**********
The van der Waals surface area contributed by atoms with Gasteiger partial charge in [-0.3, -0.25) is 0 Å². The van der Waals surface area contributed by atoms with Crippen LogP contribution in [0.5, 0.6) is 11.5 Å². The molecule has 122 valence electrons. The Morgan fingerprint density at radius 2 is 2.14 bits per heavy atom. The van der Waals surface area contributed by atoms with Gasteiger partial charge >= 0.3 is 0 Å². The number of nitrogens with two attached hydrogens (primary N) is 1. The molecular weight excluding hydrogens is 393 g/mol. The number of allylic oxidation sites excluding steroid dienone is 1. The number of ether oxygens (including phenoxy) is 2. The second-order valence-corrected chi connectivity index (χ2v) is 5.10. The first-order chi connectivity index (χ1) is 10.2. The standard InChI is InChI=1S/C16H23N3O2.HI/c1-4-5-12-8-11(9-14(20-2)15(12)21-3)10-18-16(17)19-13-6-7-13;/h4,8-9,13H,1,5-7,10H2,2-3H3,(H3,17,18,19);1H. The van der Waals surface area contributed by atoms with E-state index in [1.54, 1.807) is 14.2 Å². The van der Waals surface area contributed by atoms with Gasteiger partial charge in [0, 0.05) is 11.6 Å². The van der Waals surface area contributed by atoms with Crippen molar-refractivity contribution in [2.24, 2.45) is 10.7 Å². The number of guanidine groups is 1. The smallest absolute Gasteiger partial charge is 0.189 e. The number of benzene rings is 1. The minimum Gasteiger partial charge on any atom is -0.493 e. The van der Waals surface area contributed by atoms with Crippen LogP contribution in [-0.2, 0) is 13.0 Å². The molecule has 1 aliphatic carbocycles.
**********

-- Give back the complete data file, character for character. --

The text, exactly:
The van der Waals surface area contributed by atoms with Gasteiger partial charge in [-0.3, -0.25) is 0 Å². The van der Waals surface area contributed by atoms with Crippen LogP contribution in [0.5, 0.6) is 11.5 Å². The molecule has 122 valence electrons. The Morgan fingerprint density at radius 2 is 2.14 bits per heavy atom. The van der Waals surface area contributed by atoms with Gasteiger partial charge >= 0.3 is 0 Å². The number of nitrogens with two attached hydrogens (primary N) is 1. The molecular weight excluding hydrogens is 393 g/mol. The number of allylic oxidation sites excluding steroid dienone is 1. The number of ether oxygens (including phenoxy) is 2. The second-order valence-corrected chi connectivity index (χ2v) is 5.10. The first-order chi connectivity index (χ1) is 10.2. The standard InChI is InChI=1S/C16H23N3O2.HI/c1-4-5-12-8-11(9-14(20-2)15(12)21-3)10-18-16(17)19-13-6-7-13;/h4,8-9,13H,1,5-7,10H2,2-3H3,(H3,17,18,19);1H. The van der Waals surface area contributed by atoms with E-state index in [1.54, 1.807) is 14.2 Å². The van der Waals surface area contributed by atoms with Gasteiger partial charge in [0, 0.05) is 11.6 Å². The van der Waals surface area contributed by atoms with Crippen molar-refractivity contribution in [2.24, 2.45) is 10.7 Å². The number of guanidine groups is 1. The smallest absolute Gasteiger partial charge is 0.189 e. The number of benzene rings is 1. The minimum Gasteiger partial charge on any atom is -0.493 e. The van der Waals surface area contributed by atoms with Crippen LogP contribution in [-0.2, 0) is 13.0 Å². The molecule has 1 aliphatic carbocycles.